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“The illiterate of the 21st century will not be those who cannot read and write, but those who cannot learn, unlearn, and relearn.” Alvin Toffler, Futurist & Author
Work: It’s No Longer a Place
“I’m going to work, I’m at work or I’m working” used to be rooted in something physical, something tangible. Work was a place that had working hours, people, culture, watercoolers and big corner offices for the head honchos. Interestingly, today we are beginning to redefine work as an activity and it’s no surprise considering the year we’ve been through.
That’s a big shift in our collective behaviour and it seems we’re not prepared to walk it back, as we’ve witnessed over the last month with pushback from employees around the world.
The battle over shaping post-pandemic corporate culture has well and truly begun.
Our relationship to work is changing and it’s not just the practicalities of ‘working’ – it’s our collective awareness of a system that no longer serves us. A system designed for people who have minimal parenting responsibilities, who can afford to live close to the office and who are measured in industrial style ‘productivity’ terms.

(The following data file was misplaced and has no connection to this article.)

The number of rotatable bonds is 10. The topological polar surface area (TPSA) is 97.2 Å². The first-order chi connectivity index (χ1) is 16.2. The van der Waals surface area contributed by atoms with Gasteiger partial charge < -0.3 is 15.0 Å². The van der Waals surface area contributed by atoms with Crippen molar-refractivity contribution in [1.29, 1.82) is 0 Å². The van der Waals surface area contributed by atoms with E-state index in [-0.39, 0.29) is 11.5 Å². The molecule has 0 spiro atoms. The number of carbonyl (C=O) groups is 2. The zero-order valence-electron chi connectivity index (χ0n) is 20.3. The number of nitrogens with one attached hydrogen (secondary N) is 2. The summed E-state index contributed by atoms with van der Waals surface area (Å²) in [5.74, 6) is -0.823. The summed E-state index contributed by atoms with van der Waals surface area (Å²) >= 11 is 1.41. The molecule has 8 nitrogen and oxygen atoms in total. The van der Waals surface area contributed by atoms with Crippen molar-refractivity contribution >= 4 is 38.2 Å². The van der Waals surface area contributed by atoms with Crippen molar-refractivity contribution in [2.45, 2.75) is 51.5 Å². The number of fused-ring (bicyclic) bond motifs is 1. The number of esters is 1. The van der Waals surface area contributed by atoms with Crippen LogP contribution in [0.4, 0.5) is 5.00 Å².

The pandemic has fundamentally shifted our appreciation of who we are and how we might thrive as human beings with hearts, minds and souls.
As an aside, we’ve been talking about “bringing your whole self to work” for the last few years. The irony is, we are now doing just this, however, the context has changed and many leaders are grappling with finding a way forward.
We are realising the need for a more agile, mutable approach to work and life. And we know that the minute the majority of people change their awareness, then the rules that govern our actions and behaviours begin to change too.
“At the moment when we bend the beam of collective attention back onto our own process and when we begin to see ourselves through the eyes of others, and the eyes of the whole, then we begin to unfreeze the hardened state of social reality into a more fluid state that allows us to reimagine and reshape reality as needed.”
Work: It’s a Collaboration Hub
We need to reimagine and redesign the office as a collaboration hub rather than a place of day-to-day work.